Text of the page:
Thursday, November 27, 2008
Tabarelli, Marcelo, Ariadna V. Lopes, and Carlos A. Peres. 2008. Edge-effects Drive Tropical Forest Fragments Towards an Early-Successional System. Biotropica 40(6):657-661 doi:10.1111/j.1744-7429.2008.00454.x
Lebrija-Trejos, Edwin, Frans Bongers, Eduardo A. Pérez-García and Jorge A. Meave. 2008. Successional Change and Resilience of a Very Dry Tropical Deciduous Forest Following Shifting Agriculture. Biotropica 40(4):422-431 doi:10.1111/j.1744-7429.2008.00398.x
Poorter, Lourens and Lars Markesteijn. 2008. Seedling Traits Determine Drought Tolerance of Tropical Tree Species. Biotropica 40(3):321-331 doi:10.1111/j.1744-7429.2007.00380.x
Forrest Jessica L., Eric W. Sanderson, Robert Wallace, Teddy Marcelo Siles Lazzo, Luis Humberto Gómez Cerveró and Peter Coppolillo. 2008. Patterns of Land Cover Change in and Around Madidi National Park, Bolivia. Biotropica 40(3):285-294 doi:10.1111/j.1744-7429.2007.00382.x
Delsinne, Thibaut, Maurice Leponce, Laurence Theunis, Yves Braet, and Yves Roisin. 2008. Rainfall Influences Ant Sampling in Dry Forests. Biotropica 40(5):590-596 doi:10.1111/j.1744-7429.2008.00414.x
Kaminski, Lucas A. 2008. Polyphagy and Obligate Myrmecophily in the Butterfly Hallonympha paucipuncta (Lepidoptera: Riodinidae) in the Neotropical Cerrado Savanna. Biotropica 40(3):390-394 doi:10.1111/j.1744-7429.2007.00379.x
Santos, Evanira M. R., Elizabeth Franklinand William E. Magnusson. 2008. Cost-efficiency of Subsampling Protocols to Evaluate Oribatid-Mite Communities in an Amazonian Savanna. Biotropica 40(6):728-735 doi:10.1111/j.1744-7429.2008.00425.x
Vieira, Letícia, Júlio N. C. Louzada and Sacha Spector. 2008. Effects of Degradation and Replacement of Southern Brazilian Coastal Sandy Vegetation on the Dung Beetles (Coleoptera: Scarabaeidae). Biotropica 40(6):719-727 doi:10.1111/j.1744-7429.2008.00432.x
Wednesday, April 2, 2008
Martinia, Adriana M.Z., Renato A.F. Lima, Geraldo A.D.C. Franco and Ricardo R. Rodrigues. 2008. The need for full inventories of tree modes of disturbance to improve forest dynamics comprehension: An example from a semideciduous forest in Brazil. Forest Ecology and Management 255(5-6):1479-1488 doi:10.1016/j.foreco.2007.11.004
Ribeiroa, Natasha S., Herman H. Shugart and Robert Washington-Allen. 2008. The effects of fire and elephants on species composition and structure of the Niassa Reserve, northern Mozambique. Forest Ecology and Management 255(5-6):1626-1636 doi:10.1016/j.foreco.2007.11.033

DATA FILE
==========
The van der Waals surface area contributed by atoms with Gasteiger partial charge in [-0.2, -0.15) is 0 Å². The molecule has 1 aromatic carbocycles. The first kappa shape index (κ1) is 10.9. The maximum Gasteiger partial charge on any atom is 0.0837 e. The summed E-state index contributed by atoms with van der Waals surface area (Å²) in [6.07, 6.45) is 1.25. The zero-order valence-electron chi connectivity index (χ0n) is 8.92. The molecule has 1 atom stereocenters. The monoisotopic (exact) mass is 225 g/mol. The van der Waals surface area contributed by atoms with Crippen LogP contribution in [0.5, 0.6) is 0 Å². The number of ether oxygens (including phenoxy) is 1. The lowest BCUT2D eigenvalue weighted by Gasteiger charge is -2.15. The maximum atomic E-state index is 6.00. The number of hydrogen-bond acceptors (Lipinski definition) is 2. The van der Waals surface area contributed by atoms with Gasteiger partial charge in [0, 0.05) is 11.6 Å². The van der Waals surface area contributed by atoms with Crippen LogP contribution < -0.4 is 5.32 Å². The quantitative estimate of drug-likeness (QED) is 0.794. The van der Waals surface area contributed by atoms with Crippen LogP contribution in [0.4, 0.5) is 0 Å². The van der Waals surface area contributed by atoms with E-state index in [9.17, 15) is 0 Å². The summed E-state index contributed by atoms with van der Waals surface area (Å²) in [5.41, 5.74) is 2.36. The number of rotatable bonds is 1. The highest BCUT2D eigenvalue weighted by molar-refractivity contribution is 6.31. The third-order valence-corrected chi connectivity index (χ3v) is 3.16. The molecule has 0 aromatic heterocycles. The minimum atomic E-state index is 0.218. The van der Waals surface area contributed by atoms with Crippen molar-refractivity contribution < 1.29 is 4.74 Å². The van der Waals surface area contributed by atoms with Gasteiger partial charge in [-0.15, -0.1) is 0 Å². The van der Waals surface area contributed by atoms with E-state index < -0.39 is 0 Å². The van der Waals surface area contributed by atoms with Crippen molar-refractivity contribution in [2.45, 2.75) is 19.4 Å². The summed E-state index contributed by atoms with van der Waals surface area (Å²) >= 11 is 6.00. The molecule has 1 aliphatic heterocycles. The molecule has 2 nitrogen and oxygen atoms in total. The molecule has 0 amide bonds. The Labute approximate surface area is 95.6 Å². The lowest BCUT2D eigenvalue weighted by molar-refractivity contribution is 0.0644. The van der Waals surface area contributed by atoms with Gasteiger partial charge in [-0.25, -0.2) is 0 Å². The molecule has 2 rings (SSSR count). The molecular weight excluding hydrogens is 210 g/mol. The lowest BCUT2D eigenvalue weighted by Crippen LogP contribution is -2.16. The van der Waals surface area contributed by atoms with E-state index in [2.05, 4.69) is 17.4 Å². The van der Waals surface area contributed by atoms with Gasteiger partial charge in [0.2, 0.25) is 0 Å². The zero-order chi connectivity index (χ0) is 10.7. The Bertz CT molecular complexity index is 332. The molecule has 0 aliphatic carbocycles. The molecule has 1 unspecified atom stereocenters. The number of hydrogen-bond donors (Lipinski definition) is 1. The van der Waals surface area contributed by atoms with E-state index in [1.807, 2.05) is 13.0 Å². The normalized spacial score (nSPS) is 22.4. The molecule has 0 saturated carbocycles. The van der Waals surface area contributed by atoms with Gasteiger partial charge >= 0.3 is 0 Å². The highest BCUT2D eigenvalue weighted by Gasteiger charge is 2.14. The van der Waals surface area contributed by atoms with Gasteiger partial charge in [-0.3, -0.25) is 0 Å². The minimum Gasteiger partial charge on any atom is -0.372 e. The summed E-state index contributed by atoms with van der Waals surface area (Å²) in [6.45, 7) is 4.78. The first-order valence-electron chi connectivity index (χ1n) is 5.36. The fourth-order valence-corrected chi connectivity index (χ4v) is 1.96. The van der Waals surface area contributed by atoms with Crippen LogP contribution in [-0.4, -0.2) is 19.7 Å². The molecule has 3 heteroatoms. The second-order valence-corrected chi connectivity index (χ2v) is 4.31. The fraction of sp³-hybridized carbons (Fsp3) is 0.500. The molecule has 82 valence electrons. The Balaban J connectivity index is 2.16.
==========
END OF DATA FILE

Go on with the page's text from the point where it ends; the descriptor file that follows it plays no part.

Rista, Lucy, R. Uma Shaanker, E.J. Milner-Gullanda and Jaboury Ghazoul. 2008. Managing mistletoes: The value of local practices for a non-timber forest resource. Forest Ecology and Management 255(5-6):1684-1691 doi:10.1016/j.foreco.2007.11.030
Nouvellona, Yann, Daniel Epron, Antoine Kinana, Olivier Hamel, André Mabiala, Rémi D’Annunzio, Philippe Deleporte, Laurent Saint-André, Claire Marsden, Olivier Roupsard, Jean-Pierre Bouillet and Jean-Paul Laclau. 2008. Soil CO2 effluxes, soil carbon balance, and early tree growth following savannah afforestation in Congo: Comparison of two site preparation treatments. Forest Ecology and Management 255(5-6):1926-1936 doi:10.1016/j.foreco.2007.12.026
Monday, March 31, 2008
the restoration of dryland forest landscapes for biodiversity conservation and rural development in Latin America.The project has received three years of funding (2007-2010) and are working in seven sites around Latin America:
- Chiapas, Mexico
- Central Veracuz, Mexico
- Oaxaca, Mexico
- Central Valley, Central Chile
- Coastal range, Central Chile
- Northwestern Argentina
- Southwestern Argentina.
In selecting literature I am trying to use broad criteria. I'm including deciduous and semi-deciduous forest even if they seem to be a bit on the wet side. I'm also including savannas. In a case like this, it's probably more useful to use a broad definition.
Oswalt, Sonja N., Thomas J. Brandeis, Christopher W. Woodall. 2008. Contribution of Dead Wood to Biomass and Carbon Stocks in the Caribbean: St. John, U.S. Virgin Islands. Biotropica 40(1):20–27 doi:10.1111/j.1744-7429.2007.00343.x
Bellairs, Sean M., Donald C. Franklin, Nicholas J. Hogarth. 2008. A Tropical, Gregariously Semelparous Bamboo Shows No Seed Dormancy. Biotropica 40(1) :28–31 doi:10.1111/j.1744-7429.2007.00336.x
Keuroghlian, Alexine, Donald P. Eaton. 2008. Fruit Availability and Peccary Frugivory in an Isolated Atlantic Forest Fragment: Effects on Peccary Ranging Behavior and Habitat Use. Biotropica 40(1) :62–70 doi:10.1111/j.1744-7429.2007.00351.x
Maffei, Leonardo, Andrew J. Noss. 2008. How Small is too Small? Camera Trap Survey Areas and Density Estimates for Ocelots in the Bolivian Chaco . Biotropica 40(1) :71–75 doi:10.1111/j.1744-7429.2007.00341.x
Martins, Eduardo Guimarães, Márcio Silva Araújo, Vinícius Bonato, Sérgio Furtado dos Reis. 2008. Sex and Season Affect Individual-Level Diet Variation in the Neotropical Marsupial Gracilinanus microtarsus (Didelphidae). Biotropica 40(1) :132–135 doi:10.1111/j.1744-7429.2007.00319.x